Yeah, that all sounds great but there's a long way to go and plenty of opportunity for the **AA et al to bri... uh... "contribute" to the study. Thus, I suspect some of the eventual answers will look like this:
No need to be so cynical early on. The entire point of the project was to look for *empirical* evidence to answer each of those questions. The answers you gave wouldn't qualify.
Seriously, we shouldn't be so jaded that when people are finally looking for actual evidence-based approaches to understanding the issues that we mock them for it. Let's focus on the opportunity to get it right here.
That coudl produce undesired results. The reason for patents is without them cos will not invest in R&D becasue if a product is successful in teh mktplace others will copy it. Then there would be no such drugs.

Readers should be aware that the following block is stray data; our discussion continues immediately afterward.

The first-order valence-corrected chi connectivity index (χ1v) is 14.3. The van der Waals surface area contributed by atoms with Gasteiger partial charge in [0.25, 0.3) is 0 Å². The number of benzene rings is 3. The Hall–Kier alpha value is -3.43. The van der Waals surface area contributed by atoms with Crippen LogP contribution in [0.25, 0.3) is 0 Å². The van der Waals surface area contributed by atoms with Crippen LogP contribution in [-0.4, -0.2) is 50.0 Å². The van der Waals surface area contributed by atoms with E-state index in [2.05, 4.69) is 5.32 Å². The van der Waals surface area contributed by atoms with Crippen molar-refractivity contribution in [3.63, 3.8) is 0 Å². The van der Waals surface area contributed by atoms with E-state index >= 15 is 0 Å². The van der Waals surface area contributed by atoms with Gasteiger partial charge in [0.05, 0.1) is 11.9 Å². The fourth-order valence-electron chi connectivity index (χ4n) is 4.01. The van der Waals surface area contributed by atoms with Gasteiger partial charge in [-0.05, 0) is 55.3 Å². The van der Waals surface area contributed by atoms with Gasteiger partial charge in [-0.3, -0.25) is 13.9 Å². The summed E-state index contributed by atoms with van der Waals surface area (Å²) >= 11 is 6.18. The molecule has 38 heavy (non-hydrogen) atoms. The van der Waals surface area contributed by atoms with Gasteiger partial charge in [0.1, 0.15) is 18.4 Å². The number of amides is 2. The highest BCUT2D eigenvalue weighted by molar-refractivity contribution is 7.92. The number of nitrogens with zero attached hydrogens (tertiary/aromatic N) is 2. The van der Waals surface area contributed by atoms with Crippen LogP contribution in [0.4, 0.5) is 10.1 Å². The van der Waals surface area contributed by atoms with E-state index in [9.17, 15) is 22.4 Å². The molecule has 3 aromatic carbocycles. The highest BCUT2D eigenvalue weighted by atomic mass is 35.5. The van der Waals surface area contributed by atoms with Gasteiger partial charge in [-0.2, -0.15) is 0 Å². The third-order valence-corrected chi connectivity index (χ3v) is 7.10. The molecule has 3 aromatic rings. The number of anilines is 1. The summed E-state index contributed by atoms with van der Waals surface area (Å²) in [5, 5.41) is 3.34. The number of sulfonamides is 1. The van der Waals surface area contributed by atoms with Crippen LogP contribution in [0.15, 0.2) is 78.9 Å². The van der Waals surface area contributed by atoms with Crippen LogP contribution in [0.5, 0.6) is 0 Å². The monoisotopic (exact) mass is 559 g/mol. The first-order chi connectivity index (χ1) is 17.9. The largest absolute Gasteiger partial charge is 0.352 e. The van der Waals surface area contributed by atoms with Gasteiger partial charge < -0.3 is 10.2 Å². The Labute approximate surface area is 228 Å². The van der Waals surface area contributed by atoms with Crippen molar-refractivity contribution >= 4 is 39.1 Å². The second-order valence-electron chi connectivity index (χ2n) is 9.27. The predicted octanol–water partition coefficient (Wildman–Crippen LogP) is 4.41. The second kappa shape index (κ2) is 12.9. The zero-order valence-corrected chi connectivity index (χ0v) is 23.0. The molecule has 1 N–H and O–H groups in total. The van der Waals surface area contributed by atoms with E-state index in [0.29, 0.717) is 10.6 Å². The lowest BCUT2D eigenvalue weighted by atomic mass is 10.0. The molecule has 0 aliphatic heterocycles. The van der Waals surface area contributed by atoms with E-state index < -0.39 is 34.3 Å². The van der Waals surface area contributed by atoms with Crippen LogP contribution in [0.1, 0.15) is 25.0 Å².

You do realize that the pharma industry first developed in Germany and Switzerland BECAUSE there were no patents on chemistry in both places? The early R&D centers all moved to those countries because of the lack of patents.
Yes it does...that is according to the US copyright office. If you did not create the work, you cannot make money off the work without permission from the creators of said work. You can do what ever you wish with it...even make it a meme...but if you make it a part of a money making scheme like a download center..you have to get it licensed. The tangible expression (which is a fancy word for meme..like "adhesive bandage strips" (what they are) being called BandAids (Johnson and Johnson's brand of adhesive bandage strips)) clause allows it to be freely recreated *but not re-branded* without permission as long as the newer creation does not make money.
Uh, Wally, you're very confused. First of all, you're confusing trademark and copyright. Second, you're simply wrong about the law.